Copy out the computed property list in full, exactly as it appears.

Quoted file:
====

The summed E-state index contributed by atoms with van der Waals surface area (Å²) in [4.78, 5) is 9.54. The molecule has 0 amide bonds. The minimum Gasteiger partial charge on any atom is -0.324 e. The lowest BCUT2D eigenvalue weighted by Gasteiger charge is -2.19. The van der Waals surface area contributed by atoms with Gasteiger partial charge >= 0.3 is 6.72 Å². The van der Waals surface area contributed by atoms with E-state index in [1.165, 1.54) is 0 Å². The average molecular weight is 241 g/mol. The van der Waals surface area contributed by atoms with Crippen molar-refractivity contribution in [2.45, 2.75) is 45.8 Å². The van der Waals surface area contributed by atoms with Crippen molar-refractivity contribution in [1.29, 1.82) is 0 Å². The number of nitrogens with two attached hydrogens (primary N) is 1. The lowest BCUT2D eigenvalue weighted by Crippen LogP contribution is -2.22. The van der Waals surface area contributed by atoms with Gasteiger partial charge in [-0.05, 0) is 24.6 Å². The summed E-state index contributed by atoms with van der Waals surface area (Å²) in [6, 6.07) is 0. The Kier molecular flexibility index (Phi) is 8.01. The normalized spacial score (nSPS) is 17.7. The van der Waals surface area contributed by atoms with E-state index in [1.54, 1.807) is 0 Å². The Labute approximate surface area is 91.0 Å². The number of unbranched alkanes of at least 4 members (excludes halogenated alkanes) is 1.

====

The summed E-state index contributed by atoms with van der Waals surface area (Å²) in [4.78, 5) is 9.54. The molecule has 0 amide bonds. The minimum Gasteiger partial charge on any atom is -0.324 e. The lowest BCUT2D eigenvalue weighted by Gasteiger charge is -2.19. The van der Waals surface area contributed by atoms with Gasteiger partial charge >= 0.3 is 6.72 Å². The van der Waals surface area contributed by atoms with E-state index in [1.165, 1.54) is 0 Å². The average molecular weight is 241 g/mol. The van der Waals surface area contributed by atoms with Crippen molar-refractivity contribution in [2.45, 2.75) is 45.8 Å². The van der Waals surface area contributed by atoms with Crippen molar-refractivity contribution in [1.29, 1.82) is 0 Å². The number of nitrogens with two attached hydrogens (primary N) is 1. The lowest BCUT2D eigenvalue weighted by Crippen LogP contribution is -2.22. The van der Waals surface area contributed by atoms with Gasteiger partial charge in [-0.05, 0) is 24.6 Å². The summed E-state index contributed by atoms with van der Waals surface area (Å²) in [6, 6.07) is 0. The Kier molecular flexibility index (Phi) is 8.01. The normalized spacial score (nSPS) is 17.7. The van der Waals surface area contributed by atoms with E-state index in [1.54, 1.807) is 0 Å². The Labute approximate surface area is 91.0 Å². The number of unbranched alkanes of at least 4 members (excludes halogenated alkanes) is 1.